Jason Schreier is a journalist and author who primarily covers the video game industry. Following a few years of freelance work after graduation, he worked as a news reporter for Kotaku from 2011 to 2020 and was recognized for several investigative stories particularly on the crunch culture within the industry. In April 2020, he left Kotaku and joined Bloomberg News within its Technology focus team, continuing his focus on the video game industry.
Jason Schreier was born on May 10, 1987, to Iris and Elliot Schreier. He graduated from New York University.
Schreier initially worked on covering local news stories, but quickly realized that run-of-the-mill news did not hold his interest. He started to go into freelance writing across multiple works, including Wired from 2010 to 2012, covering video games and related technology. Other freelance works included a weekly column at Joystiq on Japanese role-playing games, and works published at Kill Screen, Edge, Eurogamer, G4TV, GamesRadar, and Paste among others.
Around 2011, Schreier was contacted by Stephen Totilo, the current editor-in-chief for the website Kotaku, offering him a position as a full-time news reporter. Kotaku had been founded in 2004 as the video game front under Gawker Media, and while it initially struggled, by 2011 has become a highly regarded site for video game news. Schreier accepted the position, which he started around the same time. He was eventually promoted to news editor for the site prior to his departure. He also continued to write freelance for other works, including for The New York Times. Besides standard reporting on video game news, Schreier gained an early penchant at Kotaku for getting stories from developers about their inside processes for various titles. From these articles, Schreier soon found common stories of excessive use of "crunch time" by some developers, the use of excessive overtime over multiple weeks and months to make sure a video game was completed by a target date. While crunch time had been identified before in larger firms from other sources, such as at Rockstar Games, Schreier's reporting identified crunch also tended to persist at smaller studios. Besides the articles he wrote on this for Kotaku, he also complied such stories into his 2017 book Blood, Sweat, And Pixels: The Triumphant, Turbulent Stories Behind How Video Games Are Made that delved into the efforts game developers would put into their craft. In addition to working conditions, Schreier was known to gain inside stories on the development histories of troubled or canceled video games, typically though reporting from inside people which he leaves anonymous in his articles to protect his sources. Such stories include the stumbling blocks that Bungie had to overcome for Destiny, for the planned Star Wars game Project Ragtag at Visceral Games that eventually led to the studio's closure, and the difficulties behind Electronic Arts's and BioWare's Anthem. Some of Schreier's deep inside coverage of games stirred up reactions from the video game community. His stories related to games from publisher Bethesda Softworks, such his 2013 story on the cancellation of Prey 2 that relayed on internal communications he had been provided, is believed to have led to Bethesda to "blacklist" Kotaku, denying the site any pre-release copies of their games or interviews at trade events since 2015. Schreier as well as Hello Games founder Sean Murray received death threats after Schreier reported on inside news that the highly anticipated No Man's Sky from Hello Games would be delayed by a few months. As a result of the Bollea v. Gawker lawsuit, the Gawker Network including Kotaku underwent a series of ownership changes after 2016, eventually falling under the G/O Media family in 2019. The new G/O management was more demanding of what content the sites carried, which resulted in a major incident at Deadspin, the network's sports-oriented site, in October 2019 leading to the firing of its editor in chief and subsequent quitting of most of the remaining editorial staff. This propagated across the other former Gawker sites, including Kotaku. After other writers had left, Schreier opted to leave the site in April 2020, specifically identifying issues with G/O Media management and the October 2019 Deadspin issue as his reasons for leaving. Schreier said of his reason for departure, "I’ve been through a lot of cataclysmic shifts because it always felt like, through it all, we were guided by people who always cared about journalism, and unfortunately, I'm not sure that’s the case anymore."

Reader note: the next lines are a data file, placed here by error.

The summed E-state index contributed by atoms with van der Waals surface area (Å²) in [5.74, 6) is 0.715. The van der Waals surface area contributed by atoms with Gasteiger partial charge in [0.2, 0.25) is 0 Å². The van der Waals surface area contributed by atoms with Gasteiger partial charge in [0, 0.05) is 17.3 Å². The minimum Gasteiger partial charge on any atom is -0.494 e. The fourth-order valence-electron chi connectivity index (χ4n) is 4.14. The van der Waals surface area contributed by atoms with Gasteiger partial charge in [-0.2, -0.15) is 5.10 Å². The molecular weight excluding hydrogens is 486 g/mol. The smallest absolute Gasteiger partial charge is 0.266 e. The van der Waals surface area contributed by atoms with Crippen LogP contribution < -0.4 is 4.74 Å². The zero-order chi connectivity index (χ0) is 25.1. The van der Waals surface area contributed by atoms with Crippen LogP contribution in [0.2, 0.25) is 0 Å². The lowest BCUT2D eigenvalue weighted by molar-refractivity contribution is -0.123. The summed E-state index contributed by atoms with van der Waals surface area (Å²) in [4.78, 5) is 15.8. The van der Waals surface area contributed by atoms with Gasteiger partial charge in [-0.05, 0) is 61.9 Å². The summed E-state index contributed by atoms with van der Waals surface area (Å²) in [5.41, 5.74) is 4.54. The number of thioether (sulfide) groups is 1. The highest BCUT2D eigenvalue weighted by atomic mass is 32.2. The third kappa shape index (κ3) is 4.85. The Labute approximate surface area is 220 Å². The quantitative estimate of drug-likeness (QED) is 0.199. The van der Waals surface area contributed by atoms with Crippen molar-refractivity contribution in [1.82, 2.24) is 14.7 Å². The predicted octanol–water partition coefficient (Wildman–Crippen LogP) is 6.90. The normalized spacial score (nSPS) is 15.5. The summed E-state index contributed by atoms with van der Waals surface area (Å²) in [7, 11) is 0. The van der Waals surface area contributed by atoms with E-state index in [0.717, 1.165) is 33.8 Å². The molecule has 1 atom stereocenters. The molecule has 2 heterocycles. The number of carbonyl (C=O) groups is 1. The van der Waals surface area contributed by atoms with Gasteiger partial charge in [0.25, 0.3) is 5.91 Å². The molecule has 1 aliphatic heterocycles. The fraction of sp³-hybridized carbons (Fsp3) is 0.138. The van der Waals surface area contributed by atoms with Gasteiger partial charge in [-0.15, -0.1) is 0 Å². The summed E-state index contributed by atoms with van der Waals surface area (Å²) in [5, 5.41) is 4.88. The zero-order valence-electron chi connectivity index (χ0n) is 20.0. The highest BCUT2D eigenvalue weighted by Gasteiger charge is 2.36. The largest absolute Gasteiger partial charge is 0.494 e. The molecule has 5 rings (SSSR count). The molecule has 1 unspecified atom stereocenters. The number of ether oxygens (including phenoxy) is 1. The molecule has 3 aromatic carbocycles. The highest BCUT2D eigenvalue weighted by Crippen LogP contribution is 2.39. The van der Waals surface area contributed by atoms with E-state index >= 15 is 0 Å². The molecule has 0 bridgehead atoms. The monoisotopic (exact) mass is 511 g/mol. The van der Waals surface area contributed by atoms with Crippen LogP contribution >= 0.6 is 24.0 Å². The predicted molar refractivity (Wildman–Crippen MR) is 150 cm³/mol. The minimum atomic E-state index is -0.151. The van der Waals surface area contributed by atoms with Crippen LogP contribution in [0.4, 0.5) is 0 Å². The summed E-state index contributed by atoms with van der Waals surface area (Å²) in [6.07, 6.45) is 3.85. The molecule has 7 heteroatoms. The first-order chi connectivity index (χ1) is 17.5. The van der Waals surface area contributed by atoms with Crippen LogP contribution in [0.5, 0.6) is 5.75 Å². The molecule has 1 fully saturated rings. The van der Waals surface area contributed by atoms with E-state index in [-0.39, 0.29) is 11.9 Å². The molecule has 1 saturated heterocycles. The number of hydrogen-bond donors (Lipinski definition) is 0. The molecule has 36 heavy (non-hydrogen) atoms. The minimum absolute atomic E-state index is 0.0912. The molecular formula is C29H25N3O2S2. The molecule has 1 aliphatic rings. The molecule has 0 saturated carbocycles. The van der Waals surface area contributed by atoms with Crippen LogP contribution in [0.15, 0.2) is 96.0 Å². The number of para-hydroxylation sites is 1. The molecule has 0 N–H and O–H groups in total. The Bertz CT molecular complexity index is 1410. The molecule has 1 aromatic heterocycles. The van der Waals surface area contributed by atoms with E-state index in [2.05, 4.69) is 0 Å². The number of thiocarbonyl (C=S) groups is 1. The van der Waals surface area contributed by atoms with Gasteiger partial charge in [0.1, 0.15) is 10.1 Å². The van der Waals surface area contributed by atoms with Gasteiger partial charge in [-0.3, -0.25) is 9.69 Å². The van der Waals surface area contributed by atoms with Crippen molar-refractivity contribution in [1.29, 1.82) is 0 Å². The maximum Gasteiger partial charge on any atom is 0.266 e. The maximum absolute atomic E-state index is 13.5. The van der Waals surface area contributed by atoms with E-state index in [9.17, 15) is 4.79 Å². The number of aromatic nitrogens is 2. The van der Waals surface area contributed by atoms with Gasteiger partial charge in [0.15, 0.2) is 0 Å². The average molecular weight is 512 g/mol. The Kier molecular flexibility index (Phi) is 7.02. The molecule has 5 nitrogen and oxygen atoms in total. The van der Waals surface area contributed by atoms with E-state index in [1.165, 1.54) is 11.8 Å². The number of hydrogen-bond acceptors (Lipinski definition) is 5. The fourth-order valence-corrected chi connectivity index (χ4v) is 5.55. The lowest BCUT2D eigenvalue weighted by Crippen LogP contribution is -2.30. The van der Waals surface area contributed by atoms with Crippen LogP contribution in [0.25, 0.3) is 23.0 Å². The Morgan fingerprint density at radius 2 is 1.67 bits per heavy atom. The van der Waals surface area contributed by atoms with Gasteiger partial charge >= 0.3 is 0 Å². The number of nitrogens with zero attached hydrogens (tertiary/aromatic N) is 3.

At ''Bloomberg News''
Shortly after leaving Kotaku, Schreier announced he had accepted a position at Bloomberg News within the Technology coverage area in April 2020. Within the scope of his job, he still plans to focus on the video game industry and continue his style of deep inside coverage of game development.
Schreier lives in the New York City area. In addition to starting at Bloomberg, he is developing a podcast named Triple Click with his former counterparts at Kotaku Kirk Hamilton and Maddy Myers, which will be part of the Maximum Fun network. Schreier is Jewish. In June 2018, he married Amanda Coleman, a lawyer. In September 2019, he became a father to one daughter.